25 Dec 2019 | 03:20am IST
It's Christmas and a time for hope
It’s Christmas Day, and time to unwrap the gifts under the Christmas tree.
There’ll be toys and books, clothes and curios, electric applicances and electronic gadgets, leading to squeals of delight and murmurs of appreciation. The Goenkar will sit down to a lunch of the best the Goan cuisine has to offer. But, what will his dear Goem get? Will it find under the Christmas tree anything that will bring a smile to the face of the land? Last Christmas Herald had, in a column, made a list of gifts that the State could do with at Christmas time. It had not asked for much, but then in the case of Goa, it was not a secret Santa Claus that would shimmer down to deliver, but the government that would have to act. But did Goa receive any of the gifts it had sought?
One of the gifts that Herald had said Goa would love to find under the Christmas tree last year, was a commitment from the government to protect the environment. That may not have happened – well not entirely – but in a very minute manner Goa did witness a change in the government’s handling of an environment-related situation that gives some hope that there is a change in thinking. For the first time, it was not just the people that rejected a plan – the Coastal Zone Management Plan (CZMP) drafted by National Centre for Sustainable Coastal Management (NCSCM) – but also the MLAs who attended the presentation of the draft plan. The government then discarded this plan for the several anomalies it contained and sent it for correction. This led to a consultation process and then had village panchayats preparing their plans to be submitted to the government. It is a beginning made, a positive move that brings hope of change. If only it carries on.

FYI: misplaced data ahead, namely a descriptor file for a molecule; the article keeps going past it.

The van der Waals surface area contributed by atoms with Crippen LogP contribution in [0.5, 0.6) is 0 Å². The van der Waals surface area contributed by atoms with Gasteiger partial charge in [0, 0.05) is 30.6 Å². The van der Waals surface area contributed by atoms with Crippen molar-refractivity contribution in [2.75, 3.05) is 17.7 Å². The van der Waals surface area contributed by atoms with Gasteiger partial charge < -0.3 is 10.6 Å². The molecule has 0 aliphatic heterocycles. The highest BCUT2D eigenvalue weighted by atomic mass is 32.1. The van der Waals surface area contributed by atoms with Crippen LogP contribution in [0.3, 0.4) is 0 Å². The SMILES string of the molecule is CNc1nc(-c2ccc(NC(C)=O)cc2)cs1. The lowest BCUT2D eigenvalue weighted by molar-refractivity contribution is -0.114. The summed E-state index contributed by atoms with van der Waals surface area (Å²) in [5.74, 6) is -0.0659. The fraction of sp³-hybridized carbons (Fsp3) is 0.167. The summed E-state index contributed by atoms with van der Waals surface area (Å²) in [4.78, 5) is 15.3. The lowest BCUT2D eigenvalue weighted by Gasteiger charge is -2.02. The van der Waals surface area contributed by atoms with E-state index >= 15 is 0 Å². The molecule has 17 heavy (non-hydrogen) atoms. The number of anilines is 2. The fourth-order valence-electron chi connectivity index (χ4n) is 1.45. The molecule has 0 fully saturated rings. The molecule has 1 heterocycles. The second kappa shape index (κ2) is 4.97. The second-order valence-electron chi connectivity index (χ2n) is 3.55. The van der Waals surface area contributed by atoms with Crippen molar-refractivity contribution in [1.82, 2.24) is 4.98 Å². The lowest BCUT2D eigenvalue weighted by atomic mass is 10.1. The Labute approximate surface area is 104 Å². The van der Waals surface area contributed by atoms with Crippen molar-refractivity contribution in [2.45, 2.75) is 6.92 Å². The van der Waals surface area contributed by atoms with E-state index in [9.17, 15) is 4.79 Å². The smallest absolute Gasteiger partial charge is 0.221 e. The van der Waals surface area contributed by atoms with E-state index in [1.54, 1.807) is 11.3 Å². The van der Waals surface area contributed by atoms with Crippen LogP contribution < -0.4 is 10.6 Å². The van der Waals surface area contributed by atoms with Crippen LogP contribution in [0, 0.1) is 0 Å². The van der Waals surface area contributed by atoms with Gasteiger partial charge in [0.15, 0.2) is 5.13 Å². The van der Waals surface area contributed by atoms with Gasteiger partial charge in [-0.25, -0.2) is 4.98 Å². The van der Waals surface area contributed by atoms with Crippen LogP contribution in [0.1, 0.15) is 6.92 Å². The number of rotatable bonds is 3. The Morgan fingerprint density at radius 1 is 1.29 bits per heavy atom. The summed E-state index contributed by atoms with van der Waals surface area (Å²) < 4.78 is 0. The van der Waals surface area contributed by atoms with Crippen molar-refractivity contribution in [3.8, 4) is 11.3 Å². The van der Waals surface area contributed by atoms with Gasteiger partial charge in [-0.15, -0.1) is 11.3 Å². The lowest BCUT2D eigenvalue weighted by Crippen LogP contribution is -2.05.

The second gift was a study of the carrying capacity of the land so that the government would be aware of just how much development the State can handle. Without such a study, Goa’s development is entirely haphazard, with no planning of any kind. This study didn’t happen. But it still can, if only the government puts it mind to getting it done. We complain of having to get our daily consumption of food – vegetable, fruits, grains, fish, meats – from outside the State. There has, however, never been a study conducted to determine the population that the State can sustain by its own limited resources. Goa has been taking in a large number of people, with gated complexes housing up, especially in the littoral talukas, and now they are moving inland. Hotels and restaurants have come up on the beachside, mining has ravaged the foothills of the Sahayadri mountains, but Goa has never bothered to check whether it has stepped over the line. Unless this is done, we will not know how far we can develop.
The State could have achieved much more in the past months, but it didn’t. There is a government that is numerically strong, but somehow, the desire to make the change for the positive has been lacking, and it falls back on allowing the development momentum to take it forward at the pace and towards the destination that unplanned growth will. But, here’s another Christmas and some more hope for wishes to come true, so that Goa can retain its beauty and still take those forward paces needed to stand abreast with the rest of the country in development. If those paces can be planned, it will make much of a difference to the State. Perhaps this Christmas some change will transform the past and bring in a future that will make Goa better.